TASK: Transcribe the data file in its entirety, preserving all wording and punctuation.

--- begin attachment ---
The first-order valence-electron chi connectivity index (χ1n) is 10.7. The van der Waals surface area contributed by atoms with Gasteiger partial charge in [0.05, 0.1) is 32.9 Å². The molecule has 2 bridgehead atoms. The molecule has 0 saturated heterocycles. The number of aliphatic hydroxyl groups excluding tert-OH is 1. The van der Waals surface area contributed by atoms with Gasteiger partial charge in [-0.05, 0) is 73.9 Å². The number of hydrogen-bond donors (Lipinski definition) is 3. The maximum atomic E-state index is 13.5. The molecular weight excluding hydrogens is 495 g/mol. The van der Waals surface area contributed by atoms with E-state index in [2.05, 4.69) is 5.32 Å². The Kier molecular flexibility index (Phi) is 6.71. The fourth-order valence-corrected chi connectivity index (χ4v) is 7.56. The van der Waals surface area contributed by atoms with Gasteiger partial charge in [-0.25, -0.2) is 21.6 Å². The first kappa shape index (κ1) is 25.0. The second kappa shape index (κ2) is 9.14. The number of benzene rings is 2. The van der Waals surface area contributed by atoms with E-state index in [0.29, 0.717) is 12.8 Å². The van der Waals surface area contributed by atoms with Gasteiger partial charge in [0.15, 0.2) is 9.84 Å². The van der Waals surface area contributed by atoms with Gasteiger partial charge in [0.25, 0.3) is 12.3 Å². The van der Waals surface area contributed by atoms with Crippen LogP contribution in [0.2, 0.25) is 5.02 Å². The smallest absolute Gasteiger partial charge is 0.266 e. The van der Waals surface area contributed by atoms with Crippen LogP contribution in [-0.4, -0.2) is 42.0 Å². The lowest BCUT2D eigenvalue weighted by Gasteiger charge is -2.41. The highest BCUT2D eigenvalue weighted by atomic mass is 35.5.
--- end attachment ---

The first-order valence-electron chi connectivity index (χ1n) is 10.7. The van der Waals surface area contributed by atoms with Gasteiger partial charge in [0.05, 0.1) is 32.9 Å². The molecule has 2 bridgehead atoms. The molecule has 0 saturated heterocycles. The number of aliphatic hydroxyl groups excluding tert-OH is 1. The van der Waals surface area contributed by atoms with Gasteiger partial charge in [-0.05, 0) is 73.9 Å². The number of hydrogen-bond donors (Lipinski definition) is 3. The maximum atomic E-state index is 13.5. The molecular weight excluding hydrogens is 495 g/mol. The van der Waals surface area contributed by atoms with E-state index in [2.05, 4.69) is 5.32 Å². The Kier molecular flexibility index (Phi) is 6.71. The fourth-order valence-corrected chi connectivity index (χ4v) is 7.56. The van der Waals surface area contributed by atoms with Gasteiger partial charge in [-0.25, -0.2) is 21.6 Å². The first kappa shape index (κ1) is 25.0. The second kappa shape index (κ2) is 9.14. The number of benzene rings is 2. The van der Waals surface area contributed by atoms with E-state index in [0.29, 0.717) is 12.8 Å². The van der Waals surface area contributed by atoms with Gasteiger partial charge in [0.15, 0.2) is 9.84 Å². The van der Waals surface area contributed by atoms with Gasteiger partial charge in [0.25, 0.3) is 12.3 Å². The van der Waals surface area contributed by atoms with Crippen LogP contribution in [0.2, 0.25) is 5.02 Å². The smallest absolute Gasteiger partial charge is 0.266 e. The van der Waals surface area contributed by atoms with Crippen LogP contribution in [-0.4, -0.2) is 42.0 Å². The lowest BCUT2D eigenvalue weighted by Gasteiger charge is -2.41. The highest BCUT2D eigenvalue weighted by atomic mass is 35.5.